Monday, November 06, 2006

Founders keepers

After aspiring for years to become an heir, I’m redirecting my career effort to finding work as a founder. Judging from today’s events, it’s a far, far more lucrative gig.

First, the trio who gave us the Outback Steakhouse chain—Chris Sullivan, Bob Basham and Tim Gannon—come forward to say they’re buying back their brainchild with help from some big-time financiers. Bain Capital, the one-time owner of Domino’s Pizza and co-owner of Burger King, is joining forces with one of the more intriguing and hyperactive private-equity firms buying into restaurant companies, Catterton Partners, to provide part of the $3.2 billion that Sullivan’s group has offered for Outback (now known as OSI Restaurant Partners). If you don’t know Catterton, you’re likely familiar with some of its holdings: Stakes in P.F. Chang’s and Jean-Georges Vongerichten’s new string of hotel restaurants, Spice Market, along with up-and-coming brands like the First Watch breakfast concept, or the Cheddars chain.

I’m surprised that a guy like Sullivan, who comes to the starchiest industry event dressed in a Mister Rodgers-like cardigan, would even know folks like the suits at Bain. And now he and his cohorts are going into partnerships with the Boston firm, which probably has a portrait of Thurston Howell III hanging in its hallway.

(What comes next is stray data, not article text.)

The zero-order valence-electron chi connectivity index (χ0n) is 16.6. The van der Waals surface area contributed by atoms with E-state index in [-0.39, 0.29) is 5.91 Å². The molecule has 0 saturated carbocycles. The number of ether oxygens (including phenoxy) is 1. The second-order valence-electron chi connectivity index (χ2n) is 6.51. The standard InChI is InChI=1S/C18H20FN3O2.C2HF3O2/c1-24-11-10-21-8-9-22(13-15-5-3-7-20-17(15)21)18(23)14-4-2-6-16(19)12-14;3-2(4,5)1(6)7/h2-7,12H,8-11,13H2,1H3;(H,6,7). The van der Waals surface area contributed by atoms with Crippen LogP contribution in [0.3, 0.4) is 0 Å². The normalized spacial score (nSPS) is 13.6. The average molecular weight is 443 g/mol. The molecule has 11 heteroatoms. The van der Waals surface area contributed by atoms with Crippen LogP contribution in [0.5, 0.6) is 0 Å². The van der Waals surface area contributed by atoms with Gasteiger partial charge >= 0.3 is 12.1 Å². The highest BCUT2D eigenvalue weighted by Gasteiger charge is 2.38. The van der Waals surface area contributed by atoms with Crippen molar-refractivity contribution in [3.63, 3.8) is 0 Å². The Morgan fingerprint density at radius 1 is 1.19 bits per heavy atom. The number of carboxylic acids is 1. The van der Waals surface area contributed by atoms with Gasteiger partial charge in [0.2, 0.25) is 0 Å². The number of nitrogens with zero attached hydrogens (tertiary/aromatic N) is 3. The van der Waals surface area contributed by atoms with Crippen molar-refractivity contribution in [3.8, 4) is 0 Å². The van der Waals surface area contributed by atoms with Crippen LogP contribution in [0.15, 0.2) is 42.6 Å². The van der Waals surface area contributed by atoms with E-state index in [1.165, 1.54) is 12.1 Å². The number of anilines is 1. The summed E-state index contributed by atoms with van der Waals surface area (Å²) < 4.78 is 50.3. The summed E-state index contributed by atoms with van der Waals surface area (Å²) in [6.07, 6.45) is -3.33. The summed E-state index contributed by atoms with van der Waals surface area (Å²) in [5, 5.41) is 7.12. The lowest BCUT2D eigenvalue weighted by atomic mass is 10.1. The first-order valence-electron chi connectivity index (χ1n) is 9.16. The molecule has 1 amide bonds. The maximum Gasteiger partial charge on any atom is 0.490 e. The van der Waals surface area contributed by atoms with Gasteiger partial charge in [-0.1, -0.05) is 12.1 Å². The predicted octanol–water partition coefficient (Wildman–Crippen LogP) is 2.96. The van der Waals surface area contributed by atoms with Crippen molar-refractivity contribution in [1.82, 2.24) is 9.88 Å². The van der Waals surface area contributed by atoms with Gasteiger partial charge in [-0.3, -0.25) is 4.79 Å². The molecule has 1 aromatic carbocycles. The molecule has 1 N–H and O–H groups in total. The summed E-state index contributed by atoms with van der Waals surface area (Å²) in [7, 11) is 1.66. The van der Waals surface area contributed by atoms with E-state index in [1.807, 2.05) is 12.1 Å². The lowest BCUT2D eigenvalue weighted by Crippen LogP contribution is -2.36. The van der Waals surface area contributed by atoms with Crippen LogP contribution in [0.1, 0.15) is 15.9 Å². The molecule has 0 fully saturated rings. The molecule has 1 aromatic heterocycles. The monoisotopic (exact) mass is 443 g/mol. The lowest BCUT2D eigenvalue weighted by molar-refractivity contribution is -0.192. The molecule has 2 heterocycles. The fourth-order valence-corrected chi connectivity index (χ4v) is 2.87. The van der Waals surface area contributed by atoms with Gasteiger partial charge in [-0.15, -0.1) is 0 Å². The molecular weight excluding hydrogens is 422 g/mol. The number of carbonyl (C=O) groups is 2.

Of course, it’s not clear how the founding trio will participate in the buyout. They’re all major stakeholders. And they’re offering $40 per share to buy all of OSI’s stock. So they’ll pay themselves $40 for each share they hold? Something about that just doesn’t seem right. That’s presuming, of course, that they maintain their current stakes.

A deal of that scale had us buzzing at work today. But within hours, it was eclipsed by an even bigger industry deal, at least in terms of the dollars that will be spent. And—surprise, surprise—it was led by yet another founder.

The person this time was Izzy Sharp, co-founder and longtime CEO of Four Seasons Hotels. Sharp and his family already hold a controlling stake in the luxury lodging chain. To buy the rest, he really went big-league. His collaborators in the deal are none other than Bill Gates, of Microsoft fame, and His Royal Highness Prince Alwaleed Bin Talal Bin Adulaziz Alsad of Saudi Arabia, the kind of guy whose private jet is a 727, and uses a real cannon for his marker when he plays Monopoly. Which, no doubt, he does with real money.

Together, the three are bidding $3.7 billion, or $82 per share, for the hotel company, or about a third more than Wall Street had adjudged it to be worth in trading during the prior six months.

Twenty percent? Pfft. But 33 percent? These are not the sort of guys you want for your next game of Texas Hold ‘Em.

And why do men as rich as Gates and the prince want with a hotel company? I can only suspect that they hate having to use Expedia for reservations, and this way a room will always be waiting for them.

Well, gotta run here. This founders correspondence course takes more work than you’d think.

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